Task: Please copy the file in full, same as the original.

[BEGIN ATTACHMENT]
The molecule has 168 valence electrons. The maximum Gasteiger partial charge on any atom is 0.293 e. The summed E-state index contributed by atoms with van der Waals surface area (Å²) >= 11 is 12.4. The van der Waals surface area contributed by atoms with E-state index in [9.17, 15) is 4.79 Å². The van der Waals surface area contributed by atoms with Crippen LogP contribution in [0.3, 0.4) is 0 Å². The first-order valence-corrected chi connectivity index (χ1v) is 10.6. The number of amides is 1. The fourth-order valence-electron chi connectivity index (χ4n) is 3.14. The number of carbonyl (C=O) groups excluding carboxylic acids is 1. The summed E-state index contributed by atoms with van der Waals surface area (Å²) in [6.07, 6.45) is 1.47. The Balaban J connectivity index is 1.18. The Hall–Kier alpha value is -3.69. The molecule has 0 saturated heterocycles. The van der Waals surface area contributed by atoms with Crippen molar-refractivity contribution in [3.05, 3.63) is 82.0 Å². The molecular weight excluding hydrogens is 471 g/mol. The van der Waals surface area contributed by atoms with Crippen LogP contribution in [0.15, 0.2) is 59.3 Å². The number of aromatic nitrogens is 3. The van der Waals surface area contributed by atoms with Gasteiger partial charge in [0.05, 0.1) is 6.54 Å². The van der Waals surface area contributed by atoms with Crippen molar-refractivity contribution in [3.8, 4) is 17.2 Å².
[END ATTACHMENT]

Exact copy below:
The molecule has 168 valence electrons. The maximum Gasteiger partial charge on any atom is 0.293 e. The summed E-state index contributed by atoms with van der Waals surface area (Å²) >= 11 is 12.4. The van der Waals surface area contributed by atoms with E-state index in [9.17, 15) is 4.79 Å². The van der Waals surface area contributed by atoms with Crippen LogP contribution in [0.3, 0.4) is 0 Å². The first-order valence-corrected chi connectivity index (χ1v) is 10.6. The number of amides is 1. The fourth-order valence-electron chi connectivity index (χ4n) is 3.14. The number of carbonyl (C=O) groups excluding carboxylic acids is 1. The summed E-state index contributed by atoms with van der Waals surface area (Å²) in [6.07, 6.45) is 1.47. The Balaban J connectivity index is 1.18. The Hall–Kier alpha value is -3.69. The molecule has 0 saturated heterocycles. The van der Waals surface area contributed by atoms with Crippen molar-refractivity contribution in [3.05, 3.63) is 82.0 Å². The molecular weight excluding hydrogens is 471 g/mol. The van der Waals surface area contributed by atoms with Crippen LogP contribution in [0.15, 0.2) is 59.3 Å². The number of aromatic nitrogens is 3. The van der Waals surface area contributed by atoms with Gasteiger partial charge in [0.05, 0.1) is 6.54 Å². The van der Waals surface area contributed by atoms with Crippen molar-refractivity contribution in [3.8, 4) is 17.2 Å².